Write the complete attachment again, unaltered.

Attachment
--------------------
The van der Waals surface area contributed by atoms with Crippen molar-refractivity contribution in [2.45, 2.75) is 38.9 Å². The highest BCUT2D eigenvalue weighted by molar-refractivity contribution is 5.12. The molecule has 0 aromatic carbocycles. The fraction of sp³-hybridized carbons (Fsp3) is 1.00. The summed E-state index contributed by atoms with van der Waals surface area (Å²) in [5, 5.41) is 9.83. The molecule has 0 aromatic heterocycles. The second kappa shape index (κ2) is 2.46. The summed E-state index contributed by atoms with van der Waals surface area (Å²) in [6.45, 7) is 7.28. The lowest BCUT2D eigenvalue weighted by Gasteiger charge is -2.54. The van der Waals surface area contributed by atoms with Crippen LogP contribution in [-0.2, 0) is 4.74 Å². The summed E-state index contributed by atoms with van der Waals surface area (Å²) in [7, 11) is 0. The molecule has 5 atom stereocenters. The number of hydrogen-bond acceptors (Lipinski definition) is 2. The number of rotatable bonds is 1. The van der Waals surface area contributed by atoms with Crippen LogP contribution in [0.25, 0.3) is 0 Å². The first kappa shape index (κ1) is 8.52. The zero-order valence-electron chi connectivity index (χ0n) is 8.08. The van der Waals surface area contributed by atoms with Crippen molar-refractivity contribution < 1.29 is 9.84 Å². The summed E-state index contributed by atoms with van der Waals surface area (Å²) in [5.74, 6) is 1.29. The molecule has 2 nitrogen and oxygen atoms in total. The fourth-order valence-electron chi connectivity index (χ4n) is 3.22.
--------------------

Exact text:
The van der Waals surface area contributed by atoms with Crippen molar-refractivity contribution in [2.45, 2.75) is 38.9 Å². The highest BCUT2D eigenvalue weighted by molar-refractivity contribution is 5.12. The molecule has 0 aromatic carbocycles. The fraction of sp³-hybridized carbons (Fsp3) is 1.00. The summed E-state index contributed by atoms with van der Waals surface area (Å²) in [5, 5.41) is 9.83. The molecule has 0 aromatic heterocycles. The second kappa shape index (κ2) is 2.46. The summed E-state index contributed by atoms with van der Waals surface area (Å²) in [6.45, 7) is 7.28. The lowest BCUT2D eigenvalue weighted by Gasteiger charge is -2.54. The van der Waals surface area contributed by atoms with Crippen LogP contribution in [-0.2, 0) is 4.74 Å². The summed E-state index contributed by atoms with van der Waals surface area (Å²) in [7, 11) is 0. The molecule has 5 atom stereocenters. The number of hydrogen-bond acceptors (Lipinski definition) is 2. The number of rotatable bonds is 1. The van der Waals surface area contributed by atoms with Crippen LogP contribution in [0.25, 0.3) is 0 Å². The first kappa shape index (κ1) is 8.52. The zero-order valence-electron chi connectivity index (χ0n) is 8.08. The van der Waals surface area contributed by atoms with Crippen molar-refractivity contribution < 1.29 is 9.84 Å². The summed E-state index contributed by atoms with van der Waals surface area (Å²) in [5.74, 6) is 1.29. The molecule has 2 nitrogen and oxygen atoms in total. The fourth-order valence-electron chi connectivity index (χ4n) is 3.22.